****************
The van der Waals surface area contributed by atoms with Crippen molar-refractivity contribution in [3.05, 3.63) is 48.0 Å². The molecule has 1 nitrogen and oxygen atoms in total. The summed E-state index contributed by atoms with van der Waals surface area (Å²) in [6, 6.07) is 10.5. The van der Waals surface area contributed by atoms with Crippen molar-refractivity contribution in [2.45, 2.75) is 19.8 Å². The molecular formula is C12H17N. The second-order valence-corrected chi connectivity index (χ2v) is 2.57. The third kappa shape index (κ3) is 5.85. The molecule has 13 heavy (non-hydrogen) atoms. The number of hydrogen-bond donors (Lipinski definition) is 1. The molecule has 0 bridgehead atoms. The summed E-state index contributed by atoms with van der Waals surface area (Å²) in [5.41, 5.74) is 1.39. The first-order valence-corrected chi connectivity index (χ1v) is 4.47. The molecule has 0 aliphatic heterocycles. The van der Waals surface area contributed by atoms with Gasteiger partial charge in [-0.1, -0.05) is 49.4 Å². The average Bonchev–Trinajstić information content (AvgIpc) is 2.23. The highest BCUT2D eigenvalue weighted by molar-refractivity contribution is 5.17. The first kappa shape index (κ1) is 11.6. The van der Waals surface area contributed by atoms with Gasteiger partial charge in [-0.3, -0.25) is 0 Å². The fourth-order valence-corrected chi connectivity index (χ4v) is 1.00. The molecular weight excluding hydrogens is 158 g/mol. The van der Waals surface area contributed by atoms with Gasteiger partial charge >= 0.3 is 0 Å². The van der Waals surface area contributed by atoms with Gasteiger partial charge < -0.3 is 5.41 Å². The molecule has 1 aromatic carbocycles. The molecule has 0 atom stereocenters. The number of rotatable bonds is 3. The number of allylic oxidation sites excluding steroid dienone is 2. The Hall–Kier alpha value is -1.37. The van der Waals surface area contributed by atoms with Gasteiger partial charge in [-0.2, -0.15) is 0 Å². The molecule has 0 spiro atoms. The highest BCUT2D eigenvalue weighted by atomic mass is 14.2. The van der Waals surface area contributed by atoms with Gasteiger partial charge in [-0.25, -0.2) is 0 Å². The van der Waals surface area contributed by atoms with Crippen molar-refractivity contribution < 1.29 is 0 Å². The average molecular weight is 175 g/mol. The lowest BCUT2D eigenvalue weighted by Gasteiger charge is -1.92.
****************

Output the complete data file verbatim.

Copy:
The van der Waals surface area contributed by atoms with Crippen molar-refractivity contribution in [3.05, 3.63) is 48.0 Å². The molecule has 1 nitrogen and oxygen atoms in total. The summed E-state index contributed by atoms with van der Waals surface area (Å²) in [6, 6.07) is 10.5. The van der Waals surface area contributed by atoms with Crippen molar-refractivity contribution in [2.45, 2.75) is 19.8 Å². The molecular formula is C12H17N. The second-order valence-corrected chi connectivity index (χ2v) is 2.57. The third kappa shape index (κ3) is 5.85. The molecule has 13 heavy (non-hydrogen) atoms. The number of hydrogen-bond donors (Lipinski definition) is 1. The molecule has 0 bridgehead atoms. The summed E-state index contributed by atoms with van der Waals surface area (Å²) in [5.41, 5.74) is 1.39. The first-order valence-corrected chi connectivity index (χ1v) is 4.47. The molecule has 0 aliphatic heterocycles. The van der Waals surface area contributed by atoms with Gasteiger partial charge in [-0.1, -0.05) is 49.4 Å². The average Bonchev–Trinajstić information content (AvgIpc) is 2.23. The highest BCUT2D eigenvalue weighted by molar-refractivity contribution is 5.17. The first kappa shape index (κ1) is 11.6. The van der Waals surface area contributed by atoms with Gasteiger partial charge in [-0.3, -0.25) is 0 Å². The fourth-order valence-corrected chi connectivity index (χ4v) is 1.00. The molecular weight excluding hydrogens is 158 g/mol. The van der Waals surface area contributed by atoms with Gasteiger partial charge >= 0.3 is 0 Å². The van der Waals surface area contributed by atoms with Gasteiger partial charge < -0.3 is 5.41 Å². The molecule has 1 aromatic carbocycles. The molecule has 0 atom stereocenters. The number of rotatable bonds is 3. The number of allylic oxidation sites excluding steroid dienone is 2. The Hall–Kier alpha value is -1.37. The van der Waals surface area contributed by atoms with Gasteiger partial charge in [-0.2, -0.15) is 0 Å². The molecule has 0 spiro atoms. The highest BCUT2D eigenvalue weighted by atomic mass is 14.2. The van der Waals surface area contributed by atoms with Gasteiger partial charge in [-0.25, -0.2) is 0 Å². The van der Waals surface area contributed by atoms with Crippen molar-refractivity contribution < 1.29 is 0 Å². The average molecular weight is 175 g/mol. The lowest BCUT2D eigenvalue weighted by Gasteiger charge is -1.92.